As The Red Badge of Courage opens, members of a newly recruited Union regiment are debating a fresh rumor: they are finally going to move out on the next day and engage the enemy. One young soldier, Henry Fleming, reflects on what will become of him when he gets to battle - namely, will he run or will he stand and fight bravely? He enlisted because he wants to be a hero, like the warriors of the Greek epics. His own mother, however, was not interested in such fanciful notions of bravery, and discouraged him from enlisting. When he tells her he's joined the army, she denies him a touching farewell scene and merely says if he finds himself in a situation where he will be killed or may do something wrong, he should go with his feelings.
He has not seen his foes yet, save for a conversation with one across a riverbank late one night. The veterans tell the young soldiers of gray, mad, rampaging hordes; but he does not trust the veracity of their tales. He does not care who he fights as long as he does not run away. He and his fellow troops – the tall soldier (Jim Conklin) and the loud soldier (named Wilson) – try to discern whether or not they will think of running. Both believe in themselves enough to say that they will fight as hard as they can, but neither goes as far to say that they definitely will not run.
The regiment does not move out on the rumored day, but soon thereafter. They march with other Union army regiments dressed in blue. Their untested nature is shown in the gleaming newness of their unscathed uniforms. The men run down roads carved out in the forest. During this time, Henry's thoughts are mixed and distracted. One minute he feels that he should have never enlisted and misses his home, but the next moment he feels the overwhelming urge to observe a battle. From a safe place on a hill, he watches a skirmish in quiet fascination but does not experience the desire to participate. After he sees his first corpse, he begins to suspect that his regiment is being lead to their slaughter, to be sacrificed to a red war god. He wants to tell his friends his theory, but is afraid they will laugh.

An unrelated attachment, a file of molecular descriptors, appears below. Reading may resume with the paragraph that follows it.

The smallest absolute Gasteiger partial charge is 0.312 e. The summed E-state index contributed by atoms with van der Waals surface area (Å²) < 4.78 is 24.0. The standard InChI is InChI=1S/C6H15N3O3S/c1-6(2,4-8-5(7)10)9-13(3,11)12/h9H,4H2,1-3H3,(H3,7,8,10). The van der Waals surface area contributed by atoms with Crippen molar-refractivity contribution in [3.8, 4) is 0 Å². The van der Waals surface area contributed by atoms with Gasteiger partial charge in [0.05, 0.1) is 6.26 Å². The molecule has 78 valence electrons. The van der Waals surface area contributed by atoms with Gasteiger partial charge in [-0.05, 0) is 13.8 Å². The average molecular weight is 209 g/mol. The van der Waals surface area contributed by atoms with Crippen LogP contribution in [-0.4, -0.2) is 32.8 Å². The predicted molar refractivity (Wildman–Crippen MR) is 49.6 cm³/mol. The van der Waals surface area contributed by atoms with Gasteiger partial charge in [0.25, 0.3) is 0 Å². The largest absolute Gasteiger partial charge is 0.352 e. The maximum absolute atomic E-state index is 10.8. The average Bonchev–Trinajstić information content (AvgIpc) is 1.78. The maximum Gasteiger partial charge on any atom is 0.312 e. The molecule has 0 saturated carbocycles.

Soon, the regiment faces an actual conflict. Wilson, the loud soldier, is so certain he will die that he gives Henry a packet of letters to send to his family. As they line up to fight, rumors fly again about the state of their army. Smoke and noise from guns rise around them. Bullets and shells whistle towards them. A regiment in front, already engaging the enemy, is beaten and flees the battleground. The youth imagines they have been beaten by a monster. He resolves to get a view of this monster, even if he might very well flee himself. The regiment is soon engaged. They work feverishly, firing and reloading. The smoke chokes them and makes their eyes red. Henry is full of rage. Men fall occasionally around him. Soon, the enemy retreats and the men relax. Henry feels satisfied that he has overcome the trials of war.